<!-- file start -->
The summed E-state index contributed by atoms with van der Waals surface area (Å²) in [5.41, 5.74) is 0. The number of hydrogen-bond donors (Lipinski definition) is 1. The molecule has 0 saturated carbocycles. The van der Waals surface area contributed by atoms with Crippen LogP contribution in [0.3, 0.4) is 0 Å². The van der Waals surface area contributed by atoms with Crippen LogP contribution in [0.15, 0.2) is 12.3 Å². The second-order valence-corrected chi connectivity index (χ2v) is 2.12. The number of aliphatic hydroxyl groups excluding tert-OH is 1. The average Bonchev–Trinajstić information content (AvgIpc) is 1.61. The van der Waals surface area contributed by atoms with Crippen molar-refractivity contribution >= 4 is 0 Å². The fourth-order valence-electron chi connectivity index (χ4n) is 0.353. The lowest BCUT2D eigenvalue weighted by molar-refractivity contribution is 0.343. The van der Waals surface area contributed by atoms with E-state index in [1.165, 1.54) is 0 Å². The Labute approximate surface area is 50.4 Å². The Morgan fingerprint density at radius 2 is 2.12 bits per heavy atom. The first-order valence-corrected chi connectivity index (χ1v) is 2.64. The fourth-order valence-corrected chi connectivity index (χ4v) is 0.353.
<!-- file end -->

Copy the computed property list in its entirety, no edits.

The summed E-state index contributed by atoms with van der Waals surface area (Å²) in [5.41, 5.74) is 0. The number of hydrogen-bond donors (Lipinski definition) is 1. The molecule has 0 saturated carbocycles. The van der Waals surface area contributed by atoms with Crippen LogP contribution in [0.3, 0.4) is 0 Å². The van der Waals surface area contributed by atoms with Crippen LogP contribution in [0.15, 0.2) is 12.3 Å². The second-order valence-corrected chi connectivity index (χ2v) is 2.12. The number of aliphatic hydroxyl groups excluding tert-OH is 1. The average Bonchev–Trinajstić information content (AvgIpc) is 1.61. The van der Waals surface area contributed by atoms with Crippen molar-refractivity contribution >= 4 is 0 Å². The fourth-order valence-electron chi connectivity index (χ4n) is 0.353. The lowest BCUT2D eigenvalue weighted by molar-refractivity contribution is 0.343. The van der Waals surface area contributed by atoms with E-state index in [1.165, 1.54) is 0 Å². The Labute approximate surface area is 50.4 Å². The Morgan fingerprint density at radius 2 is 2.12 bits per heavy atom. The first-order valence-corrected chi connectivity index (χ1v) is 2.64. The fourth-order valence-corrected chi connectivity index (χ4v) is 0.353.